Other employers are generally not covered by HIPAA and, therefore, are not required to abide by the strict privacy and security regulations included in the law. However, Rutter said, non-covered entities likely have some privacy and security obligations under other federal laws, such as the Americans with Disabilities Act (ADA) or the Family and Medical Leave Act (FMLA). [Read related article: How the FMLA Applies to Your Small Business]
When does HIPAA apply to non-covered entities?
Although HIPAA doesn't apply to most businesses, there is one unique circumstance in which employers should be aware of the law's requirements. Employers that provide a self-funded health insurance plan are technically operating a covered entity: the health plan itself. This means the health insurance plan is subject to all of the requirements in HIPAA, while the primary business is not.
"Because that self-funded plan … is viewed as a covered entity, the health plan falls under HIPAA," said Matt Fisher, healthcare attorney at Mirick O'Connell. "You end up having to wall off the information used for maintenance and operation of that plan. But, on the whole, HIPAA will really not apply to the general employer and employee relationship."
Another common way employers come into contact with an employee's PHI is through workers' compensation claims, Fisher said. In these instances, clinical documentation from medical appointments might be required to support the workers' compensation claim, and employers would need access to that information.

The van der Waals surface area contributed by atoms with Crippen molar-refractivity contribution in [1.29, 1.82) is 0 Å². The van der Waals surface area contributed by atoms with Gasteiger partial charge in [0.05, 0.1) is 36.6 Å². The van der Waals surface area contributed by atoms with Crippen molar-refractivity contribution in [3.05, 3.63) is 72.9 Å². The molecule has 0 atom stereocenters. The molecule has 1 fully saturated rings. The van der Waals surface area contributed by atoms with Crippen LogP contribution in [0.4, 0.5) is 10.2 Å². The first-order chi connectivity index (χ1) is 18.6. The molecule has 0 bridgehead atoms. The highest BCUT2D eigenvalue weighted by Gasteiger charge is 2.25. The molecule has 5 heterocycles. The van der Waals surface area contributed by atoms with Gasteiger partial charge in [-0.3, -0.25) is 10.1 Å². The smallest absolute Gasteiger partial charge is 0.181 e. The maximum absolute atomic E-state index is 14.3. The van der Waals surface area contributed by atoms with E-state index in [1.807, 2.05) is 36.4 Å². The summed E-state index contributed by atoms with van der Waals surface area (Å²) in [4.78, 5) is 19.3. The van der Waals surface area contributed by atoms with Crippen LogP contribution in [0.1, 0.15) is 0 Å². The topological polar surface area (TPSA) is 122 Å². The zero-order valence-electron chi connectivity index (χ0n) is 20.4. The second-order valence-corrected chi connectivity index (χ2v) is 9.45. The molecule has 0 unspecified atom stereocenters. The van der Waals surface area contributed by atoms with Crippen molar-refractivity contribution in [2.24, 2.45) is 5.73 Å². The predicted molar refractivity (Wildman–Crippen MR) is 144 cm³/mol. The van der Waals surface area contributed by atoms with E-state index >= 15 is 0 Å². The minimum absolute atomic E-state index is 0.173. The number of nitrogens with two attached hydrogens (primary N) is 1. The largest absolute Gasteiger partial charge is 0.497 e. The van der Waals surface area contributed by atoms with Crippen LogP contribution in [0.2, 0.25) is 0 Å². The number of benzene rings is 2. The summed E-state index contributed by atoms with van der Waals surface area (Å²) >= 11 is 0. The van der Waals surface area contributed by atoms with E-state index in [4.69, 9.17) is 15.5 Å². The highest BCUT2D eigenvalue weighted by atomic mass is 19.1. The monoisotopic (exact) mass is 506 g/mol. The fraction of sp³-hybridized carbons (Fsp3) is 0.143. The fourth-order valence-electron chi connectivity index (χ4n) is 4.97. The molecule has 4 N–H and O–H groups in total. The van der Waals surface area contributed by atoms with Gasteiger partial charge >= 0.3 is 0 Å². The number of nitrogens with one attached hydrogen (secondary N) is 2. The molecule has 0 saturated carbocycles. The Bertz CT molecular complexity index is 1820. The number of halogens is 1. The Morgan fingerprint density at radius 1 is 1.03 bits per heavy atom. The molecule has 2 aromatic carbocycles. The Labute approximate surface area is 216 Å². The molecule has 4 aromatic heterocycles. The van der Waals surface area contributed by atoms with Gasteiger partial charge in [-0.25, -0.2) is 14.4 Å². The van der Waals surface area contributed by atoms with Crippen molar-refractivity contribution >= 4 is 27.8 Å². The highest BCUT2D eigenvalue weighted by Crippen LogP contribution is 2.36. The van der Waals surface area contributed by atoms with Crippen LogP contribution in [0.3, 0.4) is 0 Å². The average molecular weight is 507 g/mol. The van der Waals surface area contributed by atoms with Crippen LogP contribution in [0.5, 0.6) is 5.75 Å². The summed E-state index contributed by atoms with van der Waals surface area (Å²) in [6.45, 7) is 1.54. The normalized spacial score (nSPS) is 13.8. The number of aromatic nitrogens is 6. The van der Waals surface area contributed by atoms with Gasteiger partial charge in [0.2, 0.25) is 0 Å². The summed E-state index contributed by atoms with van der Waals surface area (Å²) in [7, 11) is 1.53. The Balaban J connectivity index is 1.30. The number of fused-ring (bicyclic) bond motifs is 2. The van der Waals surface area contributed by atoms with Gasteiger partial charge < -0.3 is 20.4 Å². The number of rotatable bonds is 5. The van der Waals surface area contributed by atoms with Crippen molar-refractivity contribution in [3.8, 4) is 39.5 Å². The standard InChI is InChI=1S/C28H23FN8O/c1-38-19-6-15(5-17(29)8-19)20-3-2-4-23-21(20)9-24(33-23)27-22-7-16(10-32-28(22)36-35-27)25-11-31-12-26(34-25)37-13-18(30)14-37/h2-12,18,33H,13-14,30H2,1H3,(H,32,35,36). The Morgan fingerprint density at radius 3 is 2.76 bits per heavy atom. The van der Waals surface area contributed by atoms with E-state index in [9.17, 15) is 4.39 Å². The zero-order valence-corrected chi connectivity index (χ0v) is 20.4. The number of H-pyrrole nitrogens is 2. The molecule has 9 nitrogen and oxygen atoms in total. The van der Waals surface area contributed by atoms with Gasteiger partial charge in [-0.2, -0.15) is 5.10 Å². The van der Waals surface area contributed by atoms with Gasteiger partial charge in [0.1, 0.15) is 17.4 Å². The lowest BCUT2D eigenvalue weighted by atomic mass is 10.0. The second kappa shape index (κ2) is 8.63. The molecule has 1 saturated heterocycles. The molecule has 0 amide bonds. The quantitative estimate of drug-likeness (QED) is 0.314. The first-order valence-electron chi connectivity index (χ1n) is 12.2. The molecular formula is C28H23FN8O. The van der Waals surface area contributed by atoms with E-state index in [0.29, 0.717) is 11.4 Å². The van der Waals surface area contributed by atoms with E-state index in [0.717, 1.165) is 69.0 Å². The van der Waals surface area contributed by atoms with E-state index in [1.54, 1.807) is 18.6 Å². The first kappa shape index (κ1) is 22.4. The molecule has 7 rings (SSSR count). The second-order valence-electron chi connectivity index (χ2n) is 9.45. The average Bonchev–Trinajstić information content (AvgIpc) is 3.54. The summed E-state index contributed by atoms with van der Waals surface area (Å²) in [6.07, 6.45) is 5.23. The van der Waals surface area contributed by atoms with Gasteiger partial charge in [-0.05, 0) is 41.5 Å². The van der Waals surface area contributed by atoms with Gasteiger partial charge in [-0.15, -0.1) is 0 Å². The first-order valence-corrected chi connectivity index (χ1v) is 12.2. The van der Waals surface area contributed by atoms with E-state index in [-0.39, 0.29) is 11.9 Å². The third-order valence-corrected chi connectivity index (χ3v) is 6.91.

However, just because an employer has access to this data, it does not necessarily mean HIPAA applies.
"Generally, the health information employers get through the employment relationship is not going to be covered by HIPAA," Starkman said. "It may be covered by other state privacy laws."
In the example of a workers' compensation claim, HIPAA would govern the healthcare provider's handling of protected health information and its release to the employer; the employee would be required to consent to this transmission of their healthcare data. Once that consent is given and the information is received by the employer, however, HIPAA no longer applies.
What are examples of HIPAA violations?
HIPAA violations can be costly, so it is important to avoid even unintentional violations. Civil penalties for HIPAA violations can exceed $50,000 per violation. Violations committed with malicious intent could result in criminal charges – in the most egregious cases, up to 10 years in prison and $250,000 in fines.
The first step in avoiding HIPAA violations is knowing some of the most common ones.
Unreported data breaches
Healthcare organizations are a major target for cybercriminals attempting to breach the networks and steal sensitive healthcare data. Covered entities must report data breaches to the individuals affected, the secretary of the Department of Health and Human Services and sometimes the media.
To avoid data breaches, ensure that your antivirus software is up-to-date and that all data is encrypted in storage and transmission. Update your software on all connected devices regularly to patch vulnerabilities exploited by hackers. Decommission outdated devices and remove them from your network; dispose of them per HIPAA regulations. Loss of devices
There are thousands of connected medical devices in any given hospital, all of which contain protected health information. The loss or theft of these devices could lead to the loss of sensitive data unless they are properly password-protected and encrypted in accordance with HIPAA. A failure to do so that results in a data breach is a HIPAA violation that could be easily avoided.